Roy Dunshee is a college and NSCAA staff coach. Below is a blog he wrote regarding the behavior of soccer coaches.
The game was getting a bit heated. U-9 boys’ soccer games are not supposed to be heated. They are supposed to be fun. A heated youth soccer game is a recipe for disaster. But here we were…a new team in our first competitive match in a very good travel league and the score was locked at 5-5 with just a few minutes remaining. One of my first tasks as coach had been to meet with the parents about how to bottle the anxiety that comes with watching your little boy in competitive circumstances. We all agreed that we would let them play and have fun and we would not get too worked up. And in this first competitive match the parents and supporters were all well behaved.
The opposition was fair and hard working. Our boys were putting in a terrific effort and there was a great cut and thrust to the game. There should be joy at such an event rather than anxiety. But we all felt it. We all wanted our first experience as a team to be positive. And although we could take many positives away from a tie or even a loss after such an effort, we all wanted to win.
I did my best to temper my emotions during the game. I have preached development over results for as long as I can remember. But there was no escaping my inner combatant. My exterior was calm and focused but my insides burned for a good result. With the score locked and the clock winding down, any moment could be the sequence that turned the game. The slightest mistake could mean our downfall and the smallest piece of brilliance could usher in triumph. I was cool on the outside but inside I was a bundle of nerves. I needed a moment of clarity to help me relax and it arrived in a most unlikely way.
I’ve encountered many troubling coaches and parents in my journey through youth soccer. And the root of all this trouble is almost always an overwhelming desire to win. This desire springs from a variety of places both good and evil. For some it springs from unfulfilled dreams or insecurities. For others it springs from the misguided notion that the results of a U-6 soccer game will somehow define a child’s self esteem…or a parent’s self esteem for that matter. It may also be hard-wired into competitive people for reasons passing understanding. But when parents and coaches put winning first, it can be very damaging to player development both on and off the field.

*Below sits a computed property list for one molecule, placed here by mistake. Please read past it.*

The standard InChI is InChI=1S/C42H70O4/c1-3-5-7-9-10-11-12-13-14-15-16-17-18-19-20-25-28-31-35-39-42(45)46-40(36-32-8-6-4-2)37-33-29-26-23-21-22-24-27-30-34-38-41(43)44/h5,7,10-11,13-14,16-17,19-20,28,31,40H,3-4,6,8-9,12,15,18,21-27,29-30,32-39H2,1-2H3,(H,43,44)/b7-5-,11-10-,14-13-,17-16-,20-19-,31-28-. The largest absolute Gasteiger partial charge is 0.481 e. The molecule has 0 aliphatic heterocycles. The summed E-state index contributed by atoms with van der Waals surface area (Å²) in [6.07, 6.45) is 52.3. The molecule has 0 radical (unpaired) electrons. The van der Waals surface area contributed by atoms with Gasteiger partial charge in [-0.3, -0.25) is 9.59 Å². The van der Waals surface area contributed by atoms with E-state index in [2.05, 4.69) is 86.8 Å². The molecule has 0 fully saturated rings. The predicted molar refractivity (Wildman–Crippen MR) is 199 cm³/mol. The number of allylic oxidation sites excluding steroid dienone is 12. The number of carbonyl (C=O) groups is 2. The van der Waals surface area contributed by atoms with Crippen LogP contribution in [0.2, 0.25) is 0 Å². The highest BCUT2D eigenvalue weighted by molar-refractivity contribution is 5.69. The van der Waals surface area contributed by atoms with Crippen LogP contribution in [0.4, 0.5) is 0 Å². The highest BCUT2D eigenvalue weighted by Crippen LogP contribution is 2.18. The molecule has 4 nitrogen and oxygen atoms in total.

Among the more heinous examples of competitiveness gone amuck was the case of a particular undefeated team. They were U-10 and had been together since U-7 without ever losing a game. So important was this distinction that the coach began to fear losing to the point of distraction. In a very closely played game (against a team they had previously beaten by 8 goals) the undefeated coach boiled-over. Clinging to a one-goal lead and coming under pressure with the clock winding down, the undefeated team conceded a throw-in. The ball rolled just beyond where the parents of the undefeated team had parked their chairs. A thoughtful mom leapt to retrieve the ball for the opponents only to be screamed at by their coach from across the field. “Don’t get the ball for them. Make them get the ball. Leave the ball alone”. The mom hesitated for a moment and then, to her great credit, remembered she was watching nine year olds play a game and did the courteous thing in spite of the coach’s loud objection. The undefeated coach defended his actions on the grounds that “any other coach would have done the same thing”. If this is true then surely I want another job.